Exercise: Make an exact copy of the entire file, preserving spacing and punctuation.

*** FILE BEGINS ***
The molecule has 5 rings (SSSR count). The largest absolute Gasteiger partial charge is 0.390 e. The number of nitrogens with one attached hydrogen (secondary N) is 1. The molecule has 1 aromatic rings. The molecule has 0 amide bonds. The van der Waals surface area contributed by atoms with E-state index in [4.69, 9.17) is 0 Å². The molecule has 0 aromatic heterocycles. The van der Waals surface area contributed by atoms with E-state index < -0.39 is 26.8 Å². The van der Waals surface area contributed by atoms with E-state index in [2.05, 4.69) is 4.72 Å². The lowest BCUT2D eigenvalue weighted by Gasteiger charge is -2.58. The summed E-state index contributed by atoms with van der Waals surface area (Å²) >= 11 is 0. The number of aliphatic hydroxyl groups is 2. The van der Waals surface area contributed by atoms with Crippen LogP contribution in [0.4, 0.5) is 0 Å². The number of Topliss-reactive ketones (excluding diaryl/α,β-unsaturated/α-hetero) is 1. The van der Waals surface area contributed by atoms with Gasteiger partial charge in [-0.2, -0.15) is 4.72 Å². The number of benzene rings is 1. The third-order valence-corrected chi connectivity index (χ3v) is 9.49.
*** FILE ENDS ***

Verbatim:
The molecule has 5 rings (SSSR count). The largest absolute Gasteiger partial charge is 0.390 e. The number of nitrogens with one attached hydrogen (secondary N) is 1. The molecule has 1 aromatic rings. The molecule has 0 amide bonds. The van der Waals surface area contributed by atoms with E-state index in [4.69, 9.17) is 0 Å². The molecule has 0 aromatic heterocycles. The van der Waals surface area contributed by atoms with E-state index < -0.39 is 26.8 Å². The van der Waals surface area contributed by atoms with E-state index in [2.05, 4.69) is 4.72 Å². The lowest BCUT2D eigenvalue weighted by Gasteiger charge is -2.58. The summed E-state index contributed by atoms with van der Waals surface area (Å²) >= 11 is 0. The number of aliphatic hydroxyl groups is 2. The van der Waals surface area contributed by atoms with Crippen LogP contribution in [0.4, 0.5) is 0 Å². The number of Topliss-reactive ketones (excluding diaryl/α,β-unsaturated/α-hetero) is 1. The van der Waals surface area contributed by atoms with Gasteiger partial charge in [-0.2, -0.15) is 4.72 Å². The number of benzene rings is 1. The third-order valence-corrected chi connectivity index (χ3v) is 9.49.